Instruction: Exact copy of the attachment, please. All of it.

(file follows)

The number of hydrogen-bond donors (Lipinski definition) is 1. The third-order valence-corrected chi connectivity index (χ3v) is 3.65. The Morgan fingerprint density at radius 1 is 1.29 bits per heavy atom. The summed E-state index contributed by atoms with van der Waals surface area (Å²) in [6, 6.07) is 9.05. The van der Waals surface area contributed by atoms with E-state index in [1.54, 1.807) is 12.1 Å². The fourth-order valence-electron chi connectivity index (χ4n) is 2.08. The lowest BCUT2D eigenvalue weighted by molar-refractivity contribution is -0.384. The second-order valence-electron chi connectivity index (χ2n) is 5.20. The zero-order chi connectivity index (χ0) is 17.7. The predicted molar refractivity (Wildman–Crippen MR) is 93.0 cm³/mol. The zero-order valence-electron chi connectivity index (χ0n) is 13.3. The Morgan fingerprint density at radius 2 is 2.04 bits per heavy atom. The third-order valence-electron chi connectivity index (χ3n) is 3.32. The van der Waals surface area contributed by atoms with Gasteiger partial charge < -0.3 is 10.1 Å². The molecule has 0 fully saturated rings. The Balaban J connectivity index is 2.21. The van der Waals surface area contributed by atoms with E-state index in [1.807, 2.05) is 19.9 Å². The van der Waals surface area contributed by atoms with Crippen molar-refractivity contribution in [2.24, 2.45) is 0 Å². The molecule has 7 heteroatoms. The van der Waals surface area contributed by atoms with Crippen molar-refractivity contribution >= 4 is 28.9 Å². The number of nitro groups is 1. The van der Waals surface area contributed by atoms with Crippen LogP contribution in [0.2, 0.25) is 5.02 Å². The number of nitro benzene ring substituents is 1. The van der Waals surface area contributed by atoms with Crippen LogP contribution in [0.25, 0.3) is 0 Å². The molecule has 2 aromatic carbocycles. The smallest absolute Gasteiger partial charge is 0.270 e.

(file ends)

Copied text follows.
The number of hydrogen-bond donors (Lipinski definition) is 1. The third-order valence-corrected chi connectivity index (χ3v) is 3.65. The Morgan fingerprint density at radius 1 is 1.29 bits per heavy atom. The summed E-state index contributed by atoms with van der Waals surface area (Å²) in [6, 6.07) is 9.05. The van der Waals surface area contributed by atoms with E-state index in [1.54, 1.807) is 12.1 Å². The fourth-order valence-electron chi connectivity index (χ4n) is 2.08. The lowest BCUT2D eigenvalue weighted by molar-refractivity contribution is -0.384. The second-order valence-electron chi connectivity index (χ2n) is 5.20. The zero-order chi connectivity index (χ0) is 17.7. The predicted molar refractivity (Wildman–Crippen MR) is 93.0 cm³/mol. The zero-order valence-electron chi connectivity index (χ0n) is 13.3. The Morgan fingerprint density at radius 2 is 2.04 bits per heavy atom. The third-order valence-electron chi connectivity index (χ3n) is 3.32. The van der Waals surface area contributed by atoms with Gasteiger partial charge < -0.3 is 10.1 Å². The molecule has 0 fully saturated rings. The Balaban J connectivity index is 2.21. The van der Waals surface area contributed by atoms with E-state index in [1.807, 2.05) is 19.9 Å². The van der Waals surface area contributed by atoms with Crippen molar-refractivity contribution in [2.24, 2.45) is 0 Å². The molecule has 7 heteroatoms. The van der Waals surface area contributed by atoms with Crippen molar-refractivity contribution >= 4 is 28.9 Å². The number of nitro groups is 1. The van der Waals surface area contributed by atoms with Crippen LogP contribution in [0.2, 0.25) is 5.02 Å². The number of nitro benzene ring substituents is 1. The van der Waals surface area contributed by atoms with Crippen LogP contribution in [0.25, 0.3) is 0 Å². The molecule has 2 aromatic carbocycles. The smallest absolute Gasteiger partial charge is 0.270 e.